We jumped in the car on that first day of school, everyone in new outfits and excitement in the air, and made our way around town to multiple schools, into new classrooms and new adventures. After the last child left the car, I drove home slowly, sipping my coffee with a sense of great relief. I walked in the door of my home, to a quiet and peaceful spot for the first time in months. I took a deep breath, and realized that at last, I had some free time for myself.

Through these yearly experiences, I have come to understand that I need time for rest and rejuvenation. It is not a luxury for me, but rather a medical necessity. Without a chance to “recharge the batteries,” we just don’t function well as mothers and fathers with MS. Though childcare can be incredibly expensive during the summer, I would advise all parents with MS to factor in some time to rest. Those precious quiet moments are exactly what the doctor ordered, and we should all begin to see rest as a medication or a treatment, something that our disease demands. Even if a friend or family member might give you a bit of respite and take the kids for a few hours occasionally, this would be of great benefit. We should all take a bit of time to care for ourselves, so that we might care for our families in the best possible way. Happy Back to School!

*Meagan Freeman was diagnosed with RRMS in 2009, at the age of 34, in the midst of her graduate education. She is a Family Nurse Practitioner in Northern California, and is raising her 6 children (ranging from 6–17 years of age) with her husband, Wayne. She has been involved in healthcare since the age of 19, working as an Emergency Medical Technician, an Emergency Room RN, and now a Nurse Practitioner. Writing has always been her passion, and she is now able to spend more time blogging and raising MS awareness. She guest blogs for Race to Erase MS, Modern Day MS, and now MSAA. Please visit her at:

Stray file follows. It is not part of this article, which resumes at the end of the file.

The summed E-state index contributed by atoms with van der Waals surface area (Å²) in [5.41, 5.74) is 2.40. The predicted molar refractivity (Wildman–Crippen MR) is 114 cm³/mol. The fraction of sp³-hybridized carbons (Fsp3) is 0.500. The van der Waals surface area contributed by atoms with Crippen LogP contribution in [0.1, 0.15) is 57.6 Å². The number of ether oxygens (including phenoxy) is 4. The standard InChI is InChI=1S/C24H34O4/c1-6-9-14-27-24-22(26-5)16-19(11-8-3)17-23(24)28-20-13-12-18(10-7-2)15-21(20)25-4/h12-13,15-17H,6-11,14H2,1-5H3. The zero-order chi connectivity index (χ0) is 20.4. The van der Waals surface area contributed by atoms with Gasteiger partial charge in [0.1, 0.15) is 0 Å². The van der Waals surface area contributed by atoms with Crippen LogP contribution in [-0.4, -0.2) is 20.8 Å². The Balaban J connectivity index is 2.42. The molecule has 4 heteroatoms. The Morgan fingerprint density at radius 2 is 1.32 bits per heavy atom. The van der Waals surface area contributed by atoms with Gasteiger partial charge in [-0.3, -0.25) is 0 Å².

It is Never too Late to Make a Change

This time of year sets the stage for big changes in many people’s lives. Little kids prepare for the first day of school. College students embark on a new journey that will change the course of their future. And parents start to see their once little child becoming more independent and less reliant on their help.

As we age, it appears that everything changes and sometimes we accept those changes and sometimes we don’t. For many, change is a scary thing and is met with some resistance or animosity. But for some, change can be exciting and refreshing.

Which category do you fall? Do you find yourself resisting change, or do you fully embrace it?

It is never too late to make a change in your life. A change does not necessarily need to be an overhaul, perhaps something small that you have put off for some time. With the long holiday weekend, it provides an extra day to do something for yourself that may make a significant transformation for the better.

So give it a shot, allow yourself to move freely through the change. If you come across any resistance or hesitation, ask yourself why. Change does not have to be absolute. You have control over your life and if after making the change you find that it does not work for you, you have the power to make the switch.
What is something you have thought about changing?

MSAA Office’s will be closed Monday September 7th in observance of the Labor Day Holiday.